Working to develop stronger and larger steel structures at sea

17 January 2017 • 3 min reading time

The Dutch offshore industry wants to show that the next generation of ships and platforms are safe. At the same time, its aspiration is to create ever stronger and larger structures. If these are to be safe, more needs to be known about the mechanics of steel and how it behaves. TNO’s Structural Dynamics expert group is working on reliable testing and measuring methods for identifying and combatting material failures. It is also working on software that will be able to predict the toughness of steel.

TNO is providing insight into material failures in offshore steel caused by collisions and fractures. For example, fractures can occur due to brittleness at low temperatures. Dr. Carey Walters, senior researcher at TNO, points out that “When steel gets cold – and we are talking about exposure to air at temperatures of -10°C to -40°C – it can fail quite suddenly. While current standards should prevent such incidents, this is not a definitive solution to the problem. The rules concerning the brittleness of offshore steel are an obstacle to the innovative designs that the Dutch offshore industry has in mind. This is because these designs require thicker and stronger steel than are typically allowed in standards.”

Modernize rules on testing

The aspirations are clear: the proposed new ships and platforms will be larger than ever. That will require a greater knowledge of materials. On the one hand, this will be needed to show that cutting-edge structures are safe while, on the other hand, it will provide evidence that various rules used by classification societies are in need of modernization. “Our goal in carrying out this study is to develop test methods that make it possible to safely use thicker and stronger types of steel,” Carey explains. That, in turn, will open up avenues of opportunity for the Dutch offshore industry.

“The rules concerning the brittleness of offshore steel are an obstacle to the innovative designs that the Dutch offshore industry has in mind”

More cost efficient

The system of regulations governing various thicknesses and strengths of offshore steel is currently undergoing rapid development. Carey notes that “The rules we have been using up until now are based on a test that dates back to the last century. We are only able to interpret that test based on experience.” There is a scientifically-based alternative that is suitable for the new steel, but it is far too expensive for routine use. Carey is currently working on a more cost-effective method for routine use, to replace the older, experience-based method.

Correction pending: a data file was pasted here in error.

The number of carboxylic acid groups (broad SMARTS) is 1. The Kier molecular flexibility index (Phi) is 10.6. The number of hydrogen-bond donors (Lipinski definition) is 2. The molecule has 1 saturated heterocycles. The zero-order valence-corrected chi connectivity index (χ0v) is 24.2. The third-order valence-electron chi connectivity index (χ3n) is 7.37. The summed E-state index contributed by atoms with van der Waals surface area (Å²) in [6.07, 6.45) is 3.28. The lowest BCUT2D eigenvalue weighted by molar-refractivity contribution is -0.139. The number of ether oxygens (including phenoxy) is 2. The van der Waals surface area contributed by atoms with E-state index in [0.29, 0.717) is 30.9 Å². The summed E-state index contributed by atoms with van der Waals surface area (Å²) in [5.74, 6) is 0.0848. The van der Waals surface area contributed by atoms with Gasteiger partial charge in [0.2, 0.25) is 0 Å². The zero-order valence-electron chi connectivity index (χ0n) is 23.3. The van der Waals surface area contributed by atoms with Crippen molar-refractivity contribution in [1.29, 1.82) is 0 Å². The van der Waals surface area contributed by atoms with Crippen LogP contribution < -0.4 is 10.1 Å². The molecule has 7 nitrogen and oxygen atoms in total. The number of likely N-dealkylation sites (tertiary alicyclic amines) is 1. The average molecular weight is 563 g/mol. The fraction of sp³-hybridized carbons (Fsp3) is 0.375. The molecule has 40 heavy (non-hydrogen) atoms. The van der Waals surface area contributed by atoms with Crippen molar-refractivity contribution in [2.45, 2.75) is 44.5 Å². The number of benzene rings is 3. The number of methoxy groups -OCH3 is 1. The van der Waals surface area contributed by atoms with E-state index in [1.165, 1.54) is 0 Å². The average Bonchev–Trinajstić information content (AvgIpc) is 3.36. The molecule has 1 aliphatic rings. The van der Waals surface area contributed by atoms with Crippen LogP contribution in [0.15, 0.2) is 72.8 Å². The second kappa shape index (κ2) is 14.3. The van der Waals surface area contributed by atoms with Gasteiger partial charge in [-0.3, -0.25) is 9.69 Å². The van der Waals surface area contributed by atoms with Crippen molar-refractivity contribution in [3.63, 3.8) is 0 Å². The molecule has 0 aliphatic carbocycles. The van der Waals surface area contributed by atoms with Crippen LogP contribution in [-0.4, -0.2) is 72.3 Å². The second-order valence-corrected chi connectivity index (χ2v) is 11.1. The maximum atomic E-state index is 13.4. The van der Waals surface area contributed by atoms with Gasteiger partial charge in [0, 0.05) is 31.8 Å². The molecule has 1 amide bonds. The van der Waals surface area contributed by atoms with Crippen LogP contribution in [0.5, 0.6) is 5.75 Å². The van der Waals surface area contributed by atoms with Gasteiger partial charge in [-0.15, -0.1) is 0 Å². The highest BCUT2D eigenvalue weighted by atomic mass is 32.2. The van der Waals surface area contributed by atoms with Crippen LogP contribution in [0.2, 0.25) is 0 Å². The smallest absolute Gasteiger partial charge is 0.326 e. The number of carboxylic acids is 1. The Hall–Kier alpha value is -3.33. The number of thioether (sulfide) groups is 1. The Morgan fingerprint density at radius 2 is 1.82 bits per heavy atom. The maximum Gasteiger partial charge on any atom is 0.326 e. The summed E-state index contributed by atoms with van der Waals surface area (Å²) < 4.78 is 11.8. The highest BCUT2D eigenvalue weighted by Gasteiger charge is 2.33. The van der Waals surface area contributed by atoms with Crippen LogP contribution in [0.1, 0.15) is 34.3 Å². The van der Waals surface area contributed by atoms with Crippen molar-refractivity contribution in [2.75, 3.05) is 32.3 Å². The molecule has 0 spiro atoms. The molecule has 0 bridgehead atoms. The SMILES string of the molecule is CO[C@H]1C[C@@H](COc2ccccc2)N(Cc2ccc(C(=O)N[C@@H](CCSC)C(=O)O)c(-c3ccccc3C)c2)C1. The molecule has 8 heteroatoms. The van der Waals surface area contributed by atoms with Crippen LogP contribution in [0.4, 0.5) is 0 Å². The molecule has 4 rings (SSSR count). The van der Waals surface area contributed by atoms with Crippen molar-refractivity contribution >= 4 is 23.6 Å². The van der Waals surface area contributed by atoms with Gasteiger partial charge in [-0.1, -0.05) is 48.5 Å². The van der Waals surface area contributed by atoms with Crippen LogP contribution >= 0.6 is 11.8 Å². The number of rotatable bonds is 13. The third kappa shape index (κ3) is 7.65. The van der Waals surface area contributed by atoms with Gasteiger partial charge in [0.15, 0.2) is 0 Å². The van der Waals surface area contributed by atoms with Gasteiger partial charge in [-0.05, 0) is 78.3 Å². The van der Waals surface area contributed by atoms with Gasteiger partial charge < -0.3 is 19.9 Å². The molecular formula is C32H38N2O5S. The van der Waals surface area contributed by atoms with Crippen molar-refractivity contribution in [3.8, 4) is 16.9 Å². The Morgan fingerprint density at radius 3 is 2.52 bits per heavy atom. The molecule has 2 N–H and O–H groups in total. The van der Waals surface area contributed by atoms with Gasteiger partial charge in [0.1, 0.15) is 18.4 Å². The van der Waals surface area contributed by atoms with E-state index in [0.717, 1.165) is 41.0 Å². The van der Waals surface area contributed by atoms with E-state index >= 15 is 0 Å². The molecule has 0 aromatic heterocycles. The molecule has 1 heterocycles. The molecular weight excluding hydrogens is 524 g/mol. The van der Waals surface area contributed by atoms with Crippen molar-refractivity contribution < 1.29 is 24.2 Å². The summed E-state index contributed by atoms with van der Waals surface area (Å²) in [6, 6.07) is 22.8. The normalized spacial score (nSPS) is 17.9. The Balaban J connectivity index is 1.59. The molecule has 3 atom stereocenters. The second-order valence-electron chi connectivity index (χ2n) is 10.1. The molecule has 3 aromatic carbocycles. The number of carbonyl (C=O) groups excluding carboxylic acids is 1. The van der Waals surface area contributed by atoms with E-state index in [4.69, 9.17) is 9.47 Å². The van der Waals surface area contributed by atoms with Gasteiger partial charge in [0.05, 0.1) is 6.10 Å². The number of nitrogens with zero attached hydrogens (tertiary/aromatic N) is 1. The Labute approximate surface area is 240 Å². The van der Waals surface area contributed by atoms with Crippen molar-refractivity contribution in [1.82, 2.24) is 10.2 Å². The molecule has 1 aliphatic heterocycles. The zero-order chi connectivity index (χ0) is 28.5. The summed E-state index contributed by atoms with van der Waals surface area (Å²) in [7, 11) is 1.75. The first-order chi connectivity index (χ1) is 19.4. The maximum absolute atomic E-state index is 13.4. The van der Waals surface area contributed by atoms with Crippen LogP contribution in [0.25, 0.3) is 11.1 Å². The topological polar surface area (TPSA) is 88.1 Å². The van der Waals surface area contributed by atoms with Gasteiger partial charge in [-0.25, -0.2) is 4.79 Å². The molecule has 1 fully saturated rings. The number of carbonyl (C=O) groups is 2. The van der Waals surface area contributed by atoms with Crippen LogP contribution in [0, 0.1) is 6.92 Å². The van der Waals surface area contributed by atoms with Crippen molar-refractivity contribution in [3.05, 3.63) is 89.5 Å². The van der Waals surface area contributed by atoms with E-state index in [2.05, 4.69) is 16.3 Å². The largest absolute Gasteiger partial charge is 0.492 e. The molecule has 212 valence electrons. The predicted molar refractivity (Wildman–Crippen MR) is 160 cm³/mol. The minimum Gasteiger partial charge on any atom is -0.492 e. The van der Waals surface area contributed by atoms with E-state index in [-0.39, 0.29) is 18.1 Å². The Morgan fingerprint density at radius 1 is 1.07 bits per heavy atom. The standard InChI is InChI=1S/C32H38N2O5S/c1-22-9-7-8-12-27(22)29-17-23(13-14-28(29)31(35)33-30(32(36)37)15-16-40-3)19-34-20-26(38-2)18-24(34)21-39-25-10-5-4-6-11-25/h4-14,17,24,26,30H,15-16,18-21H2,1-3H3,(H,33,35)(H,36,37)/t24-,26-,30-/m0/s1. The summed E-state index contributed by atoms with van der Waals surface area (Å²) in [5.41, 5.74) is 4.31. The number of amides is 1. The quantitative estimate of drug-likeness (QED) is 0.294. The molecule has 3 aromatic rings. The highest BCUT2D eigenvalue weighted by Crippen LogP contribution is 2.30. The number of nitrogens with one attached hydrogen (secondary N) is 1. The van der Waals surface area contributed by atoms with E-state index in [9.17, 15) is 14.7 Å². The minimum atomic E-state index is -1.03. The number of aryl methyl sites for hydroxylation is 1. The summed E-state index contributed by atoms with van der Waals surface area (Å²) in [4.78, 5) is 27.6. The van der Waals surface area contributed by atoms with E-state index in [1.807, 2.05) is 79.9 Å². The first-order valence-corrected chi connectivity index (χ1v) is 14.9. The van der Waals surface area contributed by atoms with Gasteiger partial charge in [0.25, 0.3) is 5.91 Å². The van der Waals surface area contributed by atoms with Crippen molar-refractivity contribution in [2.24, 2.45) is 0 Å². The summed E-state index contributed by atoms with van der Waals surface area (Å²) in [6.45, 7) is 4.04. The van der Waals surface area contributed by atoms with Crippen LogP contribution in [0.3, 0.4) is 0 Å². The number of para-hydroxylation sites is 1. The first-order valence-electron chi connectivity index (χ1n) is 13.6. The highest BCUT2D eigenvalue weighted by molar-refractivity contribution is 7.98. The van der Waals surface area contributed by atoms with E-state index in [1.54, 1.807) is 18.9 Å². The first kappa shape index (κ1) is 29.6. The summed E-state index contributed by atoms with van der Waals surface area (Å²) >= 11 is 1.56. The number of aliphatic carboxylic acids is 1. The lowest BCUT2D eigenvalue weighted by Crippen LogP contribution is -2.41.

Scientifically-based table

To ensure that the safety of the weld demonstrably complies with the classification societies’ rules, TNO experts are also researching the post-weld treatment of steel. “After welding, a great deal of stress is locked into the material, and this can cause failure to occur earlier than would otherwise be the case,” Carey says. “The use of heating as a post-weld treatment rearranges the atoms, reducing the forces within the material while ensuring that the weld is strong and that it will remain so.” Here too, practical applicability is a crucial factor. Carey says that “If everything goes according to plan, in one or two years we will be able to offer the offshore industry a scientifically supported table based on concepts that are recognized by classification societies. Using this table, designers and shipbuilders can see at a glance whether the material they are using needs to be heated.”

“The Netherlands has a prominent position in the offshore industry, but we will need applied knowledge if we are to retain that market position”

Assessing the degree of toughness

In just a few years, if Carey has anything to say about the matter, experienced materials engineers will also be able to determine whether the steel’s toughness meets the requirements, based on how the steel was made. “Some types of steel are tougher than others, which is determined by the geometry of the material at the microscopic level,” Carey says. “We are currently cooperating with Delft University of Technology to develop a software tool that engineers can use to assess the degree of toughness, based on the steel’s small-scale geometry. This involves many different parameters. The new software tool will be able to process a large number of these simultaneously. Ultimately, we want this software tool to be able to handle welds too.”

Maintaining a reputation

TNO works with a range of partners, including Allseas, one of the world’s largest companies in the construction of offshore pipelines and subsea structures. Bin Hu, a senior R&D engineer at Allseas, underscores the importance of having a Dutch knowledge institute in this field. “As our predictions become more accurate, quality will increase, as will the financial savings involved. The test methods developed by TNO closely match our own objectives. This allows us to anticipate developments more effectively, and to operate along very practical lines. The Netherlands has a prominent position in the offshore industry, but we will need applied knowledge if we are to retain that reputation.”

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